The fundraising campaign for a ‘laser razor’ has been ditched from Kickstarter, after it was found that the product had no working model and technically did not exist.

The product was billed as an environmentally-friendly, irritation free razor and has raised nearly $4 million on Kickstarter since the campaign began. Whilst the team behind the ‘Skarp’ razor insist the product will be ready as early as March 2016, Kickstarter have sent an email to backers explaining that “it is in violation of our rule requiring working prototypes of physical products that are offered as rewards”.

The campaign was one of the most successful in the crowdfunding site’s history, far surpassing its $160,000 target, but has now been suspended by Kickstarter. However, it has since moved it’s page to rival site IndieGogo. Skarp’s CIO Oliver Pearce-Owen said of the move:

“We have taken our prototype as far as we can before mass production and that is why we are on Indiegogo.

“They have been incredibly helpful – it’s clear they are interested in bringing exciting, cutting edge campaigns to their platform.”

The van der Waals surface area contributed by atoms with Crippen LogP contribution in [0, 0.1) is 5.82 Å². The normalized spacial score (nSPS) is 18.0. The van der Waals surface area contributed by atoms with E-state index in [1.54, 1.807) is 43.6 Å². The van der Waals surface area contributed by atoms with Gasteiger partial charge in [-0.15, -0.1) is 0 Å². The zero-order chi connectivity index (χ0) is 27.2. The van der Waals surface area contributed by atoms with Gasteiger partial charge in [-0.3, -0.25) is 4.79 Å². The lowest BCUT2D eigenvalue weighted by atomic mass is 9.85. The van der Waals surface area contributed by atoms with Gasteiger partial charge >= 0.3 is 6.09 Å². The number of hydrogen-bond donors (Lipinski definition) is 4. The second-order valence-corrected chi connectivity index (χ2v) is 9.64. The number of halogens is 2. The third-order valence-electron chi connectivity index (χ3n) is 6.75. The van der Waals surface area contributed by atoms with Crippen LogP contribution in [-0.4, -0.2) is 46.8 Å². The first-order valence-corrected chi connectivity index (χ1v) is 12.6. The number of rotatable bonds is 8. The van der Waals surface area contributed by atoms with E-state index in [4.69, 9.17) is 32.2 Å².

This situation defines many of the reasons why critics are hesitant about the rewards-based online crowdfunding model. Unlike debt and equity crowdfunding sites, which although not risk-free do vet their projects extensively, it is all too easy for a company to put a page up on sites such as IndieGoGo and Kickstarter and encourage the public to part with their money with no real evidence of a business model or definitive plan for the funds.

Whilst it is true that sites such as these are ideal for new businesses needing financial backing in order to even develop their project, backers invest on the company’s word alone and there are no repercussions or chance to get money back on a rewards-based site. Parting with significant amounts of money on sites like these remains a risky business.


Miranda Wadham on 14/10/2015
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